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Habit's and their corporate cousin, cultures, are formed for a reason
  • Habits, and their corporate cousin, cultures, are formed for a reason. Replace that reason (root cause) with another desirable one, and you will see more motivation to get over the habit. The ‘muscle memory’ may continue for some time, but with the re-directed motivation, you have the spirit of the person working with you, not resisting you, or the change! It is for this reason that we focus on changing the hard and soft infrastructure of the organization that influences the motivations, and not on changing behaviours directly.

Here’s what James Clear, author of Transform Your Habits, says: “All of the habits that you have right now – good or bad – are in your life for a reason. In some way, these behaviours provide a benefit to you, even if they are bad for you in other ways.”

Yves Morieux of Boston Consulting Group, echoes the same idea, in his Ted Talk. Speaking about the spirit of cooperation, he says, ‘When people don't cooperate, don't blame their mindsets, their mentalities, their personality – look at the work situations. Is it really in their personal interest to cooperate or not? If, when they cooperate, they are individually worse off, why would they cooperate’?

  • Find the reason and the desire that drives it and replace the reason (easier) and/or the desire (difficult) with a new one, and you will see change.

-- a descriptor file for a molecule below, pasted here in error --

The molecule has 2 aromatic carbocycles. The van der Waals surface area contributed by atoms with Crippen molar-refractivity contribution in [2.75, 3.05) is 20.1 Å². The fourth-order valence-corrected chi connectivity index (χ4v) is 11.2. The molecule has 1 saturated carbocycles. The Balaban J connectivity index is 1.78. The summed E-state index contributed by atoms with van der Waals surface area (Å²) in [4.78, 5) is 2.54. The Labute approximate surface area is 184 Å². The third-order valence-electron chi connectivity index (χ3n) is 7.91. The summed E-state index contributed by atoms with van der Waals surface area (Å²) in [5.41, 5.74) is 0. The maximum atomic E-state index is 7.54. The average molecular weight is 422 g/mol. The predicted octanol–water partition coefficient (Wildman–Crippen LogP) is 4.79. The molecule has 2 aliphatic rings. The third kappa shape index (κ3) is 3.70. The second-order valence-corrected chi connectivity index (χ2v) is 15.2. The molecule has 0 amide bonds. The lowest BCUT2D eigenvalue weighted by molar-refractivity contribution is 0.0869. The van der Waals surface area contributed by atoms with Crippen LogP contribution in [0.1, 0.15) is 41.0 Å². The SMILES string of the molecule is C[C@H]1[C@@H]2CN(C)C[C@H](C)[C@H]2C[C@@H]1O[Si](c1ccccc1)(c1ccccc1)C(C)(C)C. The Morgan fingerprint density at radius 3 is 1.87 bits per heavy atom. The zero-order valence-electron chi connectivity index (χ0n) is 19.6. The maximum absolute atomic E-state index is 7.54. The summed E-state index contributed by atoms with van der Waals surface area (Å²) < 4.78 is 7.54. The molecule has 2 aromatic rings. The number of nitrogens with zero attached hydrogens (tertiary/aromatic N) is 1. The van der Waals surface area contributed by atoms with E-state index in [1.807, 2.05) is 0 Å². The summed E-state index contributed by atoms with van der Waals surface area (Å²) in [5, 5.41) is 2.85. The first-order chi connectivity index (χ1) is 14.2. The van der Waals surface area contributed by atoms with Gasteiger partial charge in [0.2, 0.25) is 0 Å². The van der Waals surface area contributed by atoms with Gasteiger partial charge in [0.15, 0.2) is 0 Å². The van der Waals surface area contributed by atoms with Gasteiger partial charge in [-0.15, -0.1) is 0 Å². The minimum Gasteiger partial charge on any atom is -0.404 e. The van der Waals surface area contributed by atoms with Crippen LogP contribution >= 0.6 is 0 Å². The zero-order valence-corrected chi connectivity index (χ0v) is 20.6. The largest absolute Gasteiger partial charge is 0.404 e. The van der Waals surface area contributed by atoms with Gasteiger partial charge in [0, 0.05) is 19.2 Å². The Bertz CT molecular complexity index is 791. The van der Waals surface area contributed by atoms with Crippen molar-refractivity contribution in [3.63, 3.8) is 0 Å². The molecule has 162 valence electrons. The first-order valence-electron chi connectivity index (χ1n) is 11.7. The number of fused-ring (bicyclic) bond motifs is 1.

Removing anything leaves a void. Nature replaces a void with the nearest available stuff! This is all the more applicable to things in our mind, as any psychologist or behaviour scientist will tell you. However, working on behaviours alone can be limiting. To be effective, one has to understand the underlying motivations or desires that prompt the behaviour. For, if you remove a behaviour, you wouldn’t know what to replace it with. Another behaviour would qualify for replacement only if it is able to meet the same underlying desire or trigger.

This resonates with Clear who says, ‘Because bad habits provide some type of benefit in your life, it’s very difficult to simply eliminate them. (This is why simplistic advice like “just stop doing it” rarely works)’. That is why Clear recommends replacing a bad habit with a new habit that provides a similar benefit. For example, if your team has the bad habit of running to you for every little decision, you can’t cure this by just asking them to stop it. You need to understand why they do it. Did you support them the last time they did make a decision? Have you provided them with enough training to enable them to take the right decision? Do you continue to give them a decision every time they do come to you? Pay attention to these questions, and you will see them change their bad habit! They may be seeking your decision now because they perceive that as being the easiest way to move forward and avoid trouble. Once you train them on the subject and support their decisions, they will stop asking you… and once you stop giving them decisions whenever they ask, the muscle memory, too, will fade. To quote Clear again: ‘If you expect yourself to simply cut out bad habits without replacing them, then you’ll have certain needs that will be unmet and it’s going to be hard to stick to a routine of ‘just don’t do it’ for very long’.

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